Groupon is not some scam. The deals, which they present on their site, are legitimately discounted. This issue, however, is not for consumers who take advantage of the service, but for businesses who see Groupon as a viable way to advertise their business.
In order to be featured on Groupon, businesses have to discount their services by 50%. In addition to that, they have to give Groupon another 50% off of whatever is left over. This means that a product normally selling for $100 will be sold for $50 on Groupon, leaving an extra $25 for Groupon and $25 for the business owner. In other words, to be featured on Groupon, you have to be willing to discount your products by 75%! If you sell hundreds or thousands of your product or service, your business stands to lose a lot of money! As such, if you plan on using Groupon, you have to think of the following before taking advantage of their service…
Groupon users are looking for bargain discounts and have very little brand loyalty. As such, if want your Groupon campaign to be profitable, you have to do something that makes the discount users wanting to come back. For example, you can upsell your Groupon customers by offering an additional product or service that you can actually make money off of. You can also form long term relationships with customers by collecting their contact information, asking them to follow you on social networks such as Facebook, and offering them a future incentive (in the form of a coupon) to come back without having to pay Groupon 25% of the discounted price.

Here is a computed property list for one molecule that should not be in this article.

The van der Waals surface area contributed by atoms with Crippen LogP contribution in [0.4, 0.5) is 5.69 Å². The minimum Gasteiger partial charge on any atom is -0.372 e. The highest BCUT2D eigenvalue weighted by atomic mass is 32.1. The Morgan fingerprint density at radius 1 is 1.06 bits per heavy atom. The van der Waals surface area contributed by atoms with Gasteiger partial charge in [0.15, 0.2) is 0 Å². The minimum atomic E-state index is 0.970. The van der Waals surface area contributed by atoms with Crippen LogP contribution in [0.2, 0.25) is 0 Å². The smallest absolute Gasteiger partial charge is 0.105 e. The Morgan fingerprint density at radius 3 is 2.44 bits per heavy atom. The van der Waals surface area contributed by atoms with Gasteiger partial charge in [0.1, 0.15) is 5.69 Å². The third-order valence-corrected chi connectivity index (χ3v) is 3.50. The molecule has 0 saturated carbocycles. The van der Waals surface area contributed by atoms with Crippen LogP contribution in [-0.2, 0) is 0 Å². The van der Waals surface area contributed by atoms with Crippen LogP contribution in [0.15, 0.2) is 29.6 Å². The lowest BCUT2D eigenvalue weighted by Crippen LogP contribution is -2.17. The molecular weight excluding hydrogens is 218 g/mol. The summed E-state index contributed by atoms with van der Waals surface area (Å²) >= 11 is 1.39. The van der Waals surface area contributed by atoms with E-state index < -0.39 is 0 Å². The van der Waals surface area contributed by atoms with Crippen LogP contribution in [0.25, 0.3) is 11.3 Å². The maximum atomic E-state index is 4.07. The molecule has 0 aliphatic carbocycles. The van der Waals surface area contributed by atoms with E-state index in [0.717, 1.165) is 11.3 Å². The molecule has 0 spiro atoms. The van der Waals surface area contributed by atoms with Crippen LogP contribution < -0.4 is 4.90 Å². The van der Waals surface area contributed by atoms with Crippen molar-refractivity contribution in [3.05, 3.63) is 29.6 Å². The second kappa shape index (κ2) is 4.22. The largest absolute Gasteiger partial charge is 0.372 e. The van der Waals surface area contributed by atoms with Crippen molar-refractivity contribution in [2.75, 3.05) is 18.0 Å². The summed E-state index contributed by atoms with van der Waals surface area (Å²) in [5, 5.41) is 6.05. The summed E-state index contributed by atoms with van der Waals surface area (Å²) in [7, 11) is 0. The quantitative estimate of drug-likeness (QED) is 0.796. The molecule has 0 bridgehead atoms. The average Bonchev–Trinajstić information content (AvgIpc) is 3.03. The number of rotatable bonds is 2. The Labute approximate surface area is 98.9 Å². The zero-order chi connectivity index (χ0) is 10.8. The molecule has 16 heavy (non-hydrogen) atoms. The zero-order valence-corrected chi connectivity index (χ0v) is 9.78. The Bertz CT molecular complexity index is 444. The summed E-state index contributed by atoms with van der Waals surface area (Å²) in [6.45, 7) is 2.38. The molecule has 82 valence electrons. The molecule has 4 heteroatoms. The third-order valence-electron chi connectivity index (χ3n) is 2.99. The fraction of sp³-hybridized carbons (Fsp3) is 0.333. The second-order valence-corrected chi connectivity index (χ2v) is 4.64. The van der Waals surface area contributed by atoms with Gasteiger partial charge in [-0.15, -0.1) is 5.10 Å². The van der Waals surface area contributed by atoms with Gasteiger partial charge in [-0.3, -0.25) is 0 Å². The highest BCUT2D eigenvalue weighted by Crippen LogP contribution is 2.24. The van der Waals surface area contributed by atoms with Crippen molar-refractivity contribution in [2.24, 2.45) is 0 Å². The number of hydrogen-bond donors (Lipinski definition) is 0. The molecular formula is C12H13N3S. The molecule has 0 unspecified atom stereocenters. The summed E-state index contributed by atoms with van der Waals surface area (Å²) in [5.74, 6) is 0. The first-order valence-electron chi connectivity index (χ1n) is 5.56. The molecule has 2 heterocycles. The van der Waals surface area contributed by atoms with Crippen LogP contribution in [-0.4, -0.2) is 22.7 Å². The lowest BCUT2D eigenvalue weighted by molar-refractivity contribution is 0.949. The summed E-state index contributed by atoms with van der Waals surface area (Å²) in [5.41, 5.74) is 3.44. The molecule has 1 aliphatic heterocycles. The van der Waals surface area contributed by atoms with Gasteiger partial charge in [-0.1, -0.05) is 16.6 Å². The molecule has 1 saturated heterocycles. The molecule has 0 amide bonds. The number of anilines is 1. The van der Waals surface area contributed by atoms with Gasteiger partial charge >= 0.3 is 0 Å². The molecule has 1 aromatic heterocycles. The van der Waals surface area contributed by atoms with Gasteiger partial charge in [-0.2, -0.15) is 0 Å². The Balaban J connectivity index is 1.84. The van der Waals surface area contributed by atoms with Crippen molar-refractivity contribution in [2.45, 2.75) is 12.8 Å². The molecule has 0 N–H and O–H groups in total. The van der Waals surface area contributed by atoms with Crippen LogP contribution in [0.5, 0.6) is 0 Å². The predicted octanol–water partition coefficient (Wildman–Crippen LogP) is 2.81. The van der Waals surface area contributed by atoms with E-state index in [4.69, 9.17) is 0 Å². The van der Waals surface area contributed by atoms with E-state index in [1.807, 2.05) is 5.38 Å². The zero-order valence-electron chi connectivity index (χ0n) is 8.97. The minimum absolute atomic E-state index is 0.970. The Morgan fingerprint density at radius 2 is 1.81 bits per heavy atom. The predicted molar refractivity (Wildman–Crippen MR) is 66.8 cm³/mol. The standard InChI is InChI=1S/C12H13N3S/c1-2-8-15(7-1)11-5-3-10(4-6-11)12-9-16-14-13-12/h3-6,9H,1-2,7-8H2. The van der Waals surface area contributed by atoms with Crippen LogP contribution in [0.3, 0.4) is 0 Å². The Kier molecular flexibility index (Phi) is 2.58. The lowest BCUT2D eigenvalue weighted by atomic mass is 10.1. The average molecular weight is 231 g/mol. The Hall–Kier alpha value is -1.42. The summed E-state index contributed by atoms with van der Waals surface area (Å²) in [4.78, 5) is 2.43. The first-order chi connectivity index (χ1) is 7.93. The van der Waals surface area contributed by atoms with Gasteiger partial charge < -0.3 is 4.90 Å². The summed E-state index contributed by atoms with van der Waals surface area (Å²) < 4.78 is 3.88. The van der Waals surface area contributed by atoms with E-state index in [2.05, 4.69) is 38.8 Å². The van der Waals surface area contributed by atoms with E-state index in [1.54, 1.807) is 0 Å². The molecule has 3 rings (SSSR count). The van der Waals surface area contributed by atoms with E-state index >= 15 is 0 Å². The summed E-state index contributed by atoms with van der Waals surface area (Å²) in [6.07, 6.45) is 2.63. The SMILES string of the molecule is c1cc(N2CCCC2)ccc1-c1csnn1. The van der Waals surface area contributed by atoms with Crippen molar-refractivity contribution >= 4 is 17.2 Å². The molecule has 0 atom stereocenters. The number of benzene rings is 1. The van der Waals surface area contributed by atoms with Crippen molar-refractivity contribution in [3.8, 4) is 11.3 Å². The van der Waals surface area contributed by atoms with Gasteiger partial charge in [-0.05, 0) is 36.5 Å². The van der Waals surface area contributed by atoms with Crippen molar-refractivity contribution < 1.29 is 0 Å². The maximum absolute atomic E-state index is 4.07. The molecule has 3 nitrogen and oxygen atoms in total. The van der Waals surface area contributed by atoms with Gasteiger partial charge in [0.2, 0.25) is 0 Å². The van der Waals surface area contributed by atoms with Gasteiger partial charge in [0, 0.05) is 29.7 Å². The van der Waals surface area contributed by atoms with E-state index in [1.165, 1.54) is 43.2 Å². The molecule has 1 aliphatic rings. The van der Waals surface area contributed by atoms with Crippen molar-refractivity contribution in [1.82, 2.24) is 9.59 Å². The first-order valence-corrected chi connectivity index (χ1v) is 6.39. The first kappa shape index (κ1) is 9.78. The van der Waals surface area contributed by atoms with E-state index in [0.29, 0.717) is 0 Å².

If you’re, say, the owner of a massage parlor that sells $30 massages, losing $5 on a redeemed Groupon is not that big of a deal. If, however, you offer $500 helicopter tours, your business simply cannot afford to take a 75% cut off the original price. A third of businesses who’ve used Groupon say that they’ve lost money, meaning that many business owners are too lazy to do the math before accepting a Groupon promotion. Groupon’s promise of charging you for guaranteed revenue may seem appealing, but that revenue may very well come at a heavy loss to your business.
A massive amount of new Groupon customers will also bring in a massive amount of reviews to your business on sites such as Yelp.com. Although the amount of reviews may help your business in the search engines, a study claims that Groupon reviewers often leave negative comments about your business, which may negatively influence purchase decisions of future prospects.
Your business may also suffer negative publicity from your current customers, who may get agitated if they see you discounting your products. Long term, this may harm your brand.
Like with any form of advertising, you, as a business owner, have to do your homework. If you feel that you can get a high return rate, sell products or services whose variable cost is low, and can please your Groupon customers so that they write favorably of your business, Groupon is a viable option. Otherwise, you stand to lose a lot of money if your business uses Groupon.
About the Author: Nickolay Lamm protects individuals from invention promotion company fraud at InventHelp.